Intermission was a great time for us to talk about the story and characters, as well as, stretch our legs and take a quick break. During intermission Cecili came running from the bathroom to exclaim, "Sleeping Beauty is downstairs! You can get your picture with her! Can we go, PLEASE?!?"

It turned out that photos cost money, so I snapped this picture instead. Cecili was a little disappointed, so I decided to ask Princess Aurora if she would say hi to her and she agreed! I asked Cecili if she would like to meet her and she got really nervous all the sudden so I said I would go with her. Princess Aurora introduced herself and asked her if she was enjoying herself, which she was. Then the ballet dancer asked her if she would like to touch her tutu. It was beautiful up close! Cecili was grinning from ear to ear as we made our way back to our seats for Act 2 and 3. When we got back Cecili proclaimed, "I want to be just like her when I grow up!"

We had such a lovely time that a few of us didn't want to leave. But, we said goodbye while we talked about our favorite moments of the ballet. The whole week afterward, our students were talking about their experience. Thank you Tickets for Kids, Pittsburgh Ballet Theatre, & Pittsburgh Symphony Orchestra for an amazing time!
"There is incredible power in the arts to inspire and influence." - Julie Taymor
- Corey

Wednesday, October 22, 2014

New Artists: Bubble Art

"Enthusiasm just creates bubbles; it doesn't keep them from popping." - Adora Svitak
New Artists 2014 has begun at Phillip's Elementary! This semester we are learning about the Elements and Principles of Art with 3rd and 4th grade students. Just recently we had a lesson all about shapes and forms and we had a ton of fun.

To begin the lesson, the class was asked, "How can we make a 2D shape look like a 3D form?" Some shouted,"Shadows!", "Lines!", "Uhh...". Students then tried different shading methods and techniques to make circles look like spheres, squares look like cubes, and triangles look like cones. Some attempted stippling, using specks and dots to show value, while others blended pencil with their fingers.

For the main activity, I wanted to find a project that challenged our New Artists to 1.) create a 3D form on a 2D surface, 2.) be collaborative, and 3.) provide a project that would have a great end result. Thanks to Smart Class and The Lost Sock, I was inspired to have our students get creative making pastel bubbles on black paper. We definitely had fun as a class!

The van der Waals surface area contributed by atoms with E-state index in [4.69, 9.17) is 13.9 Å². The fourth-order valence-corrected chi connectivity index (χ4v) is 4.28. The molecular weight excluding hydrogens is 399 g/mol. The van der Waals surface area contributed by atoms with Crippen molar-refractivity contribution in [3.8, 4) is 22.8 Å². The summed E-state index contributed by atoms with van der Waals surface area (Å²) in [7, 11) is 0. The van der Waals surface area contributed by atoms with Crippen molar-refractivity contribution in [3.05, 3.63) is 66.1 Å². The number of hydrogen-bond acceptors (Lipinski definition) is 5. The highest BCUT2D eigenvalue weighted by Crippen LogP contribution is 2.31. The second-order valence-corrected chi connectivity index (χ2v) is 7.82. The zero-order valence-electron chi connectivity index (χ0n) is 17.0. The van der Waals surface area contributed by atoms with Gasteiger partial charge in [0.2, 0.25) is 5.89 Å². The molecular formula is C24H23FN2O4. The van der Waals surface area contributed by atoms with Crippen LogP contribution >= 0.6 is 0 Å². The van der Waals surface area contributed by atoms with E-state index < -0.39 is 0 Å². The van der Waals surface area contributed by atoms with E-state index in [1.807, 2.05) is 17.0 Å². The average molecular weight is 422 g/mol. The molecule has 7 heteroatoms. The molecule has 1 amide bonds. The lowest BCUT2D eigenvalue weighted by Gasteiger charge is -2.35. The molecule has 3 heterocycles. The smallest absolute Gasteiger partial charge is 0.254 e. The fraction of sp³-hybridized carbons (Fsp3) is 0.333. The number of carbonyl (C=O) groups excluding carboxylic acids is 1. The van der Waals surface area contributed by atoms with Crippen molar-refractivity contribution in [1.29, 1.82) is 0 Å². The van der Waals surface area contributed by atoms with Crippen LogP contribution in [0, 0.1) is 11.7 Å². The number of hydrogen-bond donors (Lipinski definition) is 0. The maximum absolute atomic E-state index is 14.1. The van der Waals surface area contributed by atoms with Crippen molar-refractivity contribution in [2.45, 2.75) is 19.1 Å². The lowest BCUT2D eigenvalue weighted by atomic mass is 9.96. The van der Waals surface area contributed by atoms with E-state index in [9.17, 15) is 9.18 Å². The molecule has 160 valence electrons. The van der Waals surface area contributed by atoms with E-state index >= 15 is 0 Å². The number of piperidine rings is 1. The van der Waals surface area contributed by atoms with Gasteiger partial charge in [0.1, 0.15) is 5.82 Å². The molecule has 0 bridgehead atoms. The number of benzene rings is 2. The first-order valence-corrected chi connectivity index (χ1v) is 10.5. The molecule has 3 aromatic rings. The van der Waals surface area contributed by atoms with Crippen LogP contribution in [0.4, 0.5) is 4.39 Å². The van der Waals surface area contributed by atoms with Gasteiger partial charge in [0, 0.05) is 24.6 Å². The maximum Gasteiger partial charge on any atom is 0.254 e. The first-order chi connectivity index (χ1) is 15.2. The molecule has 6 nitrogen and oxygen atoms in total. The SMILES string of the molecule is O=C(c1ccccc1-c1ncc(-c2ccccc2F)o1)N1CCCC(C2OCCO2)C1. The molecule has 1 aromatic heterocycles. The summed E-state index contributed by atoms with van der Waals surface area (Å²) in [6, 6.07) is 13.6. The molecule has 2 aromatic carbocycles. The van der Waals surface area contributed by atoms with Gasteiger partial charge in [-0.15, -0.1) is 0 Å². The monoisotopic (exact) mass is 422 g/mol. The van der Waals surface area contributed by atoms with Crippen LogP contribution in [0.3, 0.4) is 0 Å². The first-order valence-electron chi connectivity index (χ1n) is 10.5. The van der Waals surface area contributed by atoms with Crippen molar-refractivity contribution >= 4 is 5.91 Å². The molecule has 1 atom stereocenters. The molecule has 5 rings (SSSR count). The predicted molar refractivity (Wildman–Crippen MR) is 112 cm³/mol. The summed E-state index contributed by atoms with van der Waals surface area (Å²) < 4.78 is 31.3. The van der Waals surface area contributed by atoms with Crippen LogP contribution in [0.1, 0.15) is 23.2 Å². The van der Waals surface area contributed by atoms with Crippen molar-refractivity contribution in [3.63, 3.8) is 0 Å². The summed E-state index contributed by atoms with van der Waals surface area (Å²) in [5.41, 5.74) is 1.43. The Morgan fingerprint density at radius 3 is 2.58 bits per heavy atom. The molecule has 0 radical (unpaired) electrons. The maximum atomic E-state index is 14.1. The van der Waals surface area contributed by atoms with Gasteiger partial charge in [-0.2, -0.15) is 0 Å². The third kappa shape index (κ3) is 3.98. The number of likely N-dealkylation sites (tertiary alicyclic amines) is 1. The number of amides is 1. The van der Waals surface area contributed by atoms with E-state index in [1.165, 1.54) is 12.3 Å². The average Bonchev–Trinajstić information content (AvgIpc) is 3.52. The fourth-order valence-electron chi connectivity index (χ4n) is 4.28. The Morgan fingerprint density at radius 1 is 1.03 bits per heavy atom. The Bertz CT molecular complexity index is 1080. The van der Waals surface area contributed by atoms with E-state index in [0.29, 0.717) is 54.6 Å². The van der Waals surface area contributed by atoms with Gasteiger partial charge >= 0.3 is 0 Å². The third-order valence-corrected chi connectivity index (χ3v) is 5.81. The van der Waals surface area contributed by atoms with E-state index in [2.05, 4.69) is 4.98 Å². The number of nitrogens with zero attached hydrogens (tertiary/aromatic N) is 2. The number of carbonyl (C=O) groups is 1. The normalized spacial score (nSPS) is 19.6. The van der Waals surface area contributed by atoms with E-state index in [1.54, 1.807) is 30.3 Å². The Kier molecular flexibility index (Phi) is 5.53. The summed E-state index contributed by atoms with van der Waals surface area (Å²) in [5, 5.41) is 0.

• Black Construction Paper
  • Oil Pastels, Chalk Pastels, or Construction Paper Crayons
  • Variety of Round Objects (Pots, cups, lids, etc.)
  • Bubbles (yes, real bubbles and a wand)
  • Pictures and/or Videos of Bubbles (optional but important for referencing)

Step 1: Bubble Study

First, it was important to have students learn with their eyes about what they were going to do. I blew bubbles for the class as I walked around the room. Some questions I asked to get them thinking included:
"What do you see?"
"Can you see through the bubbles?"
"What colors do you notice?"
"How does the light reflect on the bubble?"
"How can we duplicate these effects on paper?"
A few new words we learned from these questions were transparency, symmetrical, blending, reflection, and light source!

Step 2: Draw circles

We used pencil for this portion. Students used various round objects like lids, cups, and pots to create different sized circles on their black construction paper. In addition, we needed some shiny reflections in our circles. Some circles overlapped and some went off the page creating an open composition.

Step 3: Collaborate

The New Artists were then challenged to have some circles on their page carry over to their neighbors page so that they may collaborate on their bubbles. They loved this idea!

Step 4: Color

Now it's time for the tricky part. Earlier we discussed the colors we noticed in the bubbles, like green, purple, and blue. Then we discussed transparency by talking about how our black paper needs to be showing in our bubbles so we can't color our bubbles in completely. Finally, we need to show light reflection, so we need to utilize our white pastels too. Ready with our new knowledge, it was now time to put our findings to the test. Each student's bubbles came out so unique!


The students really loved this project. It was so fun to try and recreate the bubbles. I would recommend this art activity for 4th grade and up. Try it out!

Lessons I Learned:
  • Chalk Pastels made blending easy but it wasn't easy to store. So, I went with oil pastels.
  • Originally I wanted to have a slow mo video of bubbles and a constant slideshow of pictures of bubbles and other artists renditions of bubbles playing throughout the lesson. We had some technology issues and weren't able to do this but I would recommend.
  • This project can take some time, plan for at least 2 classes (45 min each).
  • Limit the number of bubbles "allowed". Too many made it difficult for students.
- Corey